Bacurau makes its Blu-ray debut with painted poster artwork by Tony Stella on the front, a design that evokes Struzan in concept (floating heads) but not art style, favoring a slightly more impressionistic approach to the images of the cast. The white backdrop carries over to the back cover, where there are a couple of photographs accompanying pull quotes, the box copy, and the special features, and there is a booklet inside the Viva Elite case featuring an essay by film critic, scholar, and artist Fabio Andrade.
The Video and Audio
Kino Lorber offers Bacurau in a predictably excellent 2.39:1 1080p AVC-encoded transfer with a DTS-HD Master Audio 5.1 soundtrack (with DTS-HD MA 2.0 option also available). The film has a natural appearance, with lots of bright outdoor scenes lit by sunlight, and yet the image is refined and stable with no blooming or serious white crush where the sunlight hits the actors or costumes directly, and colors are vivid without appearing boosted. When the film is darker, there is no significant issues with compression artifacts or banding, even during that are lit mostly by flashlights (although there are some details some might consider issues, like digital chroma noise and motion trails, that are part of the original photography and not anything introduced by the disc). Fine detail is excellent throughout. Sound starts out mostly naturalistic, but Bacurau integrates a couple of musical sequences (not exactly song-and-dance, but someone is singing), light action-movie style gunplay, sci-fi technological beeping and distortion, and an intriguing mix of classical-sounding music and John Carpenter-style synth, giving the HD audio a wide range of styles and tones, all of which are handled vibrantly and with great, immediate clarity. Two English subtitle tracks are included, one which only subtitles the Portuguese and French dialogue, and one which provides subtitles for the entire film, a distinction which is common but still always appreciated.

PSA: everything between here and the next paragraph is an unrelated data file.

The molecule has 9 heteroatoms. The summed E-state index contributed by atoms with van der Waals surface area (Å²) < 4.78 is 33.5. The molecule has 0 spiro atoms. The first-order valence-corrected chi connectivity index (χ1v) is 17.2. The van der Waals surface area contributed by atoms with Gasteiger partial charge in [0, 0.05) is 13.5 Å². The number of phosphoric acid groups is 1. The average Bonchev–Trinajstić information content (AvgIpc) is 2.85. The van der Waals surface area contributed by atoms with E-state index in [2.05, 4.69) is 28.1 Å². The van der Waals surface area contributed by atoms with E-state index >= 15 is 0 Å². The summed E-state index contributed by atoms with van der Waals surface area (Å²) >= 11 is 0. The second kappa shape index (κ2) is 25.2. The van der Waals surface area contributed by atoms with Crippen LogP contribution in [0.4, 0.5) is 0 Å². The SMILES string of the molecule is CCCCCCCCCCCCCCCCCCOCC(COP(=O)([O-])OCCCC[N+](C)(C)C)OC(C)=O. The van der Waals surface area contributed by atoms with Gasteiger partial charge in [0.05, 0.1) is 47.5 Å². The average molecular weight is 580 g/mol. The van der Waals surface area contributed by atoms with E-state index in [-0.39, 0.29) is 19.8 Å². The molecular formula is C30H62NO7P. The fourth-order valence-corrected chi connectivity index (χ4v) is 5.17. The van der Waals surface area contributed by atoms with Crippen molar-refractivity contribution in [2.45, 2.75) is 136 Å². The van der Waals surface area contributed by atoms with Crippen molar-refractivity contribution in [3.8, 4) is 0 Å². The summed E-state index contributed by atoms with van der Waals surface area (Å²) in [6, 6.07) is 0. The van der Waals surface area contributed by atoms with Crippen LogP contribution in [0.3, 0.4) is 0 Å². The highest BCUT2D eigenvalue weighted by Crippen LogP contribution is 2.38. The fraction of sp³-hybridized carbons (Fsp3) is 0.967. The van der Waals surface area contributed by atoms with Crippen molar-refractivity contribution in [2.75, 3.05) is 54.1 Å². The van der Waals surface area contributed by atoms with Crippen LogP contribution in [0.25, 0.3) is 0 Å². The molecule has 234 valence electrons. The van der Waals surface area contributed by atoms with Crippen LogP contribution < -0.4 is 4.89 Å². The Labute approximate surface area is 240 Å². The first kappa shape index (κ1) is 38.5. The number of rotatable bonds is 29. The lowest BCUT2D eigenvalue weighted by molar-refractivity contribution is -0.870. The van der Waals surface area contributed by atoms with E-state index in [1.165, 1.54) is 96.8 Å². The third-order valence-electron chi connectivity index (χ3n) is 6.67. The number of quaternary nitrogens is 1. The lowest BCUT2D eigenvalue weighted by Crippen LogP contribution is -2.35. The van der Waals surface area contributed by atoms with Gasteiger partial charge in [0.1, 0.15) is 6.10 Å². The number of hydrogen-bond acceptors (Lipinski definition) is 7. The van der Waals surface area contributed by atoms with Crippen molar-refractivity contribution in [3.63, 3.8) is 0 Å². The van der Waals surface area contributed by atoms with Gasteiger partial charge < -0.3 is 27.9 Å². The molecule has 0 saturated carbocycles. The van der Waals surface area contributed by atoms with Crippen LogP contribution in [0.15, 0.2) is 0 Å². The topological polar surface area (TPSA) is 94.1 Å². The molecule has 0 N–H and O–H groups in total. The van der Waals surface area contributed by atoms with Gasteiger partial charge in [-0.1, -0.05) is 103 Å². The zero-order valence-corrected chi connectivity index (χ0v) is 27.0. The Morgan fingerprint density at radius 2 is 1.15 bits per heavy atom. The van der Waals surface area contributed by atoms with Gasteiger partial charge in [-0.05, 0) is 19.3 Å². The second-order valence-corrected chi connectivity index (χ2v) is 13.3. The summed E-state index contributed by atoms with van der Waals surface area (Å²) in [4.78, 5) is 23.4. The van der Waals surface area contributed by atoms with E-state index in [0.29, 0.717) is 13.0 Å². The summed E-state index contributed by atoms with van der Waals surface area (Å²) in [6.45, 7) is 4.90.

The package is led by "Bacurau on the Map" (61:05), a meaty, fly-on-the-wall-style making-of documentary by co-writer/co-director Kleber Mendonca Filho. This basically follows the entire production, watching as the cast and crew tackle each scene one-by-one, from the rehearsal through to the actual filming (and even through to the finished shot), as well as candid on-the-set moments, and post-production elements like sound mixing and editing, and even what appears to be an audience watching the film. Occasionally, you even see the making-of the making-of documentary, catching glimpses of someone recording something with a cell phone camera right before the documentary cuts to that footage. Throughout, there are brief moments with various cast and crew members talking to the camera, but there are no sit-down, talking-head style interviews in the piece -- Filho is interested in the minutia of filmmaking, showing the little details (such as a camera crew lifting a camera dolly onto its track, the rehearsing of a song sung by the entire village, an effects artist combing the hair of a dummy head, Kier walking around practicing his lines) that even other, similar documentaries don't tend to show. There's also quite a bit of the directors actually directing the actors, which is quite fascinating. Much like Bacurau itself, the piece speaks to a communal effort, capturing the work of each person involved to help the filmmakers realize their vision. Most of the documentary is in Portuguese, with English subtitles.